Maybe you lived through the inundation or know someone who did. Maybe you travelled to Florence to help in the rescue effort. Maybe you have a relationship with Florence and wish to describe how the history of this catastrophic event shapes (shaped) your vision of the city. I would like to hear from you, whether you are a writer or not! All writing styles will be considered for inclusion: from descriptive texts to poetry.

Set to launch on the 50th anniversary of the flood (to the day), this is a book about a city transformed: boundaries and city-limits lost; the familiar rendered unfamiliar. Overspilled perimeters: the Valdarno dams burst and the Arno overflowed, the homes and lives of Florentines ferociously attacked. The flood irreversibly changed Florence, bringing the city - a mecca of the art world - to its knees. Read within the above document a blow-by-blow description by renowned author David Hewson, who kindly donated his time to this project.

Normal submissions are now closed. Thanks to the many artists and authors who sent texts! The project is ongoing, and if you have an experience you'd like to share, please email info@davidcass.co.uk.

Surface: Exhibition Photography

Gayfield Creative, Edinburgh. A set of paintings that explore the concept of the surface. Created using non-traditional methods and painted on unconventional surfaces, these repetitive, layered artworks are unified by their exclusive depiction of water. From heavily layered oil paintings created outdoors over several years, to miniature gouache artworks painted on matchboxes or coffee grinder drawers.

The exhibition (and ongoing series) features images of water surveyed whilst travelling: the Atlantic from Cádiz, the Adriatic from Dalmatia, the Mediterranean from Liguria. Many too, are abstracted visions of the English Channel ('Mor breizh') - the strip of water I must cross to reach France, Belgium, Spain and Italy - where I source the materials and supports upon which I works. From Paris’ plethora of antique shops to Brussels’ frequent flea-markets, I source and gather every-day items (wooden, metal, and paper planes) suitable to be brought back to the studio and transformed into the foundation of each artwork.

These are artworks made from ordinary objects that speak of function and familiarity: tabletops, drawer bases, trunk lids, roadsigns, books & papers. Aged items and objects that describe a lifetime of use in their worn grains – a kind of repetition that is mirrored in the marks of each piece, the obsessive documentation of a singular subject.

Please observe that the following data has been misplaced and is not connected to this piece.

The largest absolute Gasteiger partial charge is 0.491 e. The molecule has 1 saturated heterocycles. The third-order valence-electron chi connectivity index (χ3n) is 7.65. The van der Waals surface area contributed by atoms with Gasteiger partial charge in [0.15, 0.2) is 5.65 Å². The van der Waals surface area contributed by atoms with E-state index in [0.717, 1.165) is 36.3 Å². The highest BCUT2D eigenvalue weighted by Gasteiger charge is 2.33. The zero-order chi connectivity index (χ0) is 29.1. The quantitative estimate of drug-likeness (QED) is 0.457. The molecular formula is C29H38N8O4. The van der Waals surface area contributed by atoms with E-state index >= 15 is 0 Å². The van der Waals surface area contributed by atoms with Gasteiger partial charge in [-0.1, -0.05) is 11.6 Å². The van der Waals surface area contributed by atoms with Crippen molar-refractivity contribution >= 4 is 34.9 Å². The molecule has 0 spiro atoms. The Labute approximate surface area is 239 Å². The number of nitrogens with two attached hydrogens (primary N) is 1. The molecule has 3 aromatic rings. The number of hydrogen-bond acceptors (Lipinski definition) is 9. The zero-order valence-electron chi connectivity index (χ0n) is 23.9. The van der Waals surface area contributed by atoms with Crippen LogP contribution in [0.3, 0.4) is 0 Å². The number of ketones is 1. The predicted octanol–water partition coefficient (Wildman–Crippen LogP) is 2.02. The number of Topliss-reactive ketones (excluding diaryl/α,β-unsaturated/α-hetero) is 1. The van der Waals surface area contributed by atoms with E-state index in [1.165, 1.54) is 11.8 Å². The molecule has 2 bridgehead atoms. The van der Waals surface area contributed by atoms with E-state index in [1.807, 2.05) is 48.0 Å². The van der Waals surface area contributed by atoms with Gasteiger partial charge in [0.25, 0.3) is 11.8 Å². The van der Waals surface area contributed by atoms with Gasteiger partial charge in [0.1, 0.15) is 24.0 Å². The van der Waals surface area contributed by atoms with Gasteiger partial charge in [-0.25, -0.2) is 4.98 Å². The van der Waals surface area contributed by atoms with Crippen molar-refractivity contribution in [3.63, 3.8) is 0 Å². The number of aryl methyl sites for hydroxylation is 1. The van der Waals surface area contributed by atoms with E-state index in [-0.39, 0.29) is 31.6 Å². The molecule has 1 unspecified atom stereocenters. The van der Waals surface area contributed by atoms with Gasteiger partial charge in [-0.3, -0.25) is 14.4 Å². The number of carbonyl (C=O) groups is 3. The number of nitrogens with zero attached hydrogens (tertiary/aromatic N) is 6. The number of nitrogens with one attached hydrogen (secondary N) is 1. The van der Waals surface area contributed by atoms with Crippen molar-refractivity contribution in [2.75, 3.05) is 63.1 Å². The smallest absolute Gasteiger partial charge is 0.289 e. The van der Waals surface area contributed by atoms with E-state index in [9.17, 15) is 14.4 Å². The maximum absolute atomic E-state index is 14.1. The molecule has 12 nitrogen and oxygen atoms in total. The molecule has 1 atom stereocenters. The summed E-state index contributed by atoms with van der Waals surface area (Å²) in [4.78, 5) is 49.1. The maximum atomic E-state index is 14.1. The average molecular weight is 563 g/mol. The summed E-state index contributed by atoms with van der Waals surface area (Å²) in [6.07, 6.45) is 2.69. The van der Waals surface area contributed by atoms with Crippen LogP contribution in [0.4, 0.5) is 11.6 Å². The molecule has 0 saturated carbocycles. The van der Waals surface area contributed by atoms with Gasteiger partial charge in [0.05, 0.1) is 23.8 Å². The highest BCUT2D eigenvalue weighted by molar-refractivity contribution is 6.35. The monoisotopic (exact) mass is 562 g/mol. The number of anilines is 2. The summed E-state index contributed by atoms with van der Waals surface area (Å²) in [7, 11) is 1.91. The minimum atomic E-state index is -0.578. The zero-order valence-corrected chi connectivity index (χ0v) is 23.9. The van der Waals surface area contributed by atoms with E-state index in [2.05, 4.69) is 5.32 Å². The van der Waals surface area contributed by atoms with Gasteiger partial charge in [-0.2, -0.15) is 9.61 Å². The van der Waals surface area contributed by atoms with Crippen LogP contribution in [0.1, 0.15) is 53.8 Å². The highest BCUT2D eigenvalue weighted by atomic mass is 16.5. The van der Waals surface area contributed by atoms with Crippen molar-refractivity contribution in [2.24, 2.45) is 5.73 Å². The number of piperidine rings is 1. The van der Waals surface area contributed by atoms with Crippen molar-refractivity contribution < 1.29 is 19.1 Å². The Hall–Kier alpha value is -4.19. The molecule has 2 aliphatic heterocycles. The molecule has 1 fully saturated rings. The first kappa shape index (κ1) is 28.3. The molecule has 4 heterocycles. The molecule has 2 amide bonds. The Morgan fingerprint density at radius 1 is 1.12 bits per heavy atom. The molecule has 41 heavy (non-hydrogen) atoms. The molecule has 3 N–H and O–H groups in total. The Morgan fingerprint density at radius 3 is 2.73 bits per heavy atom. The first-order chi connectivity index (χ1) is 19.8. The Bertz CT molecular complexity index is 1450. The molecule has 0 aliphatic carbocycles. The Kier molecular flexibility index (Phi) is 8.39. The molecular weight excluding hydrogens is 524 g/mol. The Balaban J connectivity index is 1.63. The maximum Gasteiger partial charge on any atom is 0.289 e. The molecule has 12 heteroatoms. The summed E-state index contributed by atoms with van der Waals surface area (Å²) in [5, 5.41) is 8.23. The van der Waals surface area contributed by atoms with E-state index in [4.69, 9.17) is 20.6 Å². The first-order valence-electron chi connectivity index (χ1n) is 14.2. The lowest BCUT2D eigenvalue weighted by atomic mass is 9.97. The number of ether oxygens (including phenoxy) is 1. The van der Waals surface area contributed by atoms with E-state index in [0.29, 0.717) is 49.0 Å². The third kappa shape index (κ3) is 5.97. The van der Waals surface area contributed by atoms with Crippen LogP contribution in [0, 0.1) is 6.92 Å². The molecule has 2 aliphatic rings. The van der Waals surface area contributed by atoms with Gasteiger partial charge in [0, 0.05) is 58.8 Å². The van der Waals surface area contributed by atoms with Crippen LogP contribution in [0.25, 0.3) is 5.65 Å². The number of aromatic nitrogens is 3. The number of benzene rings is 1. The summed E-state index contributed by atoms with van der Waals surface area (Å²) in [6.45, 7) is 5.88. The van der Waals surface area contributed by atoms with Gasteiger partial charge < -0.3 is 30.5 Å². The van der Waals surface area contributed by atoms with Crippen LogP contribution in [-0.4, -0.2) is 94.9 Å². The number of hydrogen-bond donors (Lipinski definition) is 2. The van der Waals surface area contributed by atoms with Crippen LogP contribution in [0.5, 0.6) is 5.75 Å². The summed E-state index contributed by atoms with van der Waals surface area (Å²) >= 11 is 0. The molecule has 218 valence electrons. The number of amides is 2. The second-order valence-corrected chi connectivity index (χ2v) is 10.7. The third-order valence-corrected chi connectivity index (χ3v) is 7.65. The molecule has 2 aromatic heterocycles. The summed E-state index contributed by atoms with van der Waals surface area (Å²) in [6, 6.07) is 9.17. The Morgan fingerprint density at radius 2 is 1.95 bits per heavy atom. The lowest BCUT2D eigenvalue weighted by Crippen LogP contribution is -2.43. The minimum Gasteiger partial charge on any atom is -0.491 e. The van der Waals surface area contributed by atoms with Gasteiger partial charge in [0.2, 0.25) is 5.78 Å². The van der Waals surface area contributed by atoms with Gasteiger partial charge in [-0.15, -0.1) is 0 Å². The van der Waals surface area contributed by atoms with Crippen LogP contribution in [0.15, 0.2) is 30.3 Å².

Spring 2016

These coming weeks are shaping up to be the busiest I've yet experienced since becoming self employed in 2010. I'm working on exhibitions that are several months in the future, whilst also distributing as yet unseen 2015 artworks into venues now.

My key focus at the moment is working to secure funding for a solo exhibition in Florence this coming November. If you follow me on social media I'm sure you'll have viewed my recent Florence in Flood sketches. I'm delighted at the level of public engagement this project has so far enjoyed, and am excited to work with the British Institute Florence to build this informative exhibition within the walls of Palazzo Lanfredini.

Back to the present and my next solo exhibition will be in new organisation Gayfield Creative, based in Gayfield Square, Edinburgh. The exhibition will feature found-object based water paintings exclusively. Water has become the main focus of my practice: from straight depictions of sea, pools, reservoirs; to studies that explore flood-zones. The exhibition 'Surface' will exhibit more of an informal nature than my usual displays, featuring experimental works as well as works in new media.

Other current and upcoming dates include Rome Media Art Festival in Museo Nazionale delle Arti del XXI Secolo - MAXXI, Rome; Till It's Gone in MoMA Istanbul; The Royal Watercolour Society's Contemporary Competition in London, and a mixed group exhibition in Crinan Fine Art, Argyll.

Awarded the Winsor & Newton First Prize at the RWS

I'm delighted to have received the Winsor & Newton First Prize at this year's Royal Watercolour Society 'Contemporary Competition'. The prize was awarded for one of my Florence in flood artworks. The exhibition runs until 16th March in Bankside Gallery, London, right next to Tate Modern.

Ocean Postcards

Wherever I travel, I make sure to spend as much time at the coast as possible. Here are a few seascape examples. Created in Croatia, France, Italy, Spain...

FlashFlood

 

Basilica of San Frediano

Exaggerated Inundation in Lucca • Based on imagery of Lucca's 1996 flood • 9 x 14cm • Available for purchase

 

19th June 1996: Flash-flood in Lucca, Tuscany

I spend one day a week researching as part of my Florence in flood project - there's always new facts to discover (and new ephemera to source and purchase) relating to the November 1966 flood that's occupied my practice for the last couple of years. This research informs and supports my painted artworks. During this week's reading I came across news articles describing inundations in the province of Lucca in 1996 - somewhere I've visited regularly over the last few years. Caught completely off guard, the region endured severe flooding: one of the strongest flash-floods in history (in the Apuan Alps) according to EU MetStat. Several small villages in the foothills of the Appenines were literally ripped apart by the fierce floodwaters.

View archival news footage here

Read more here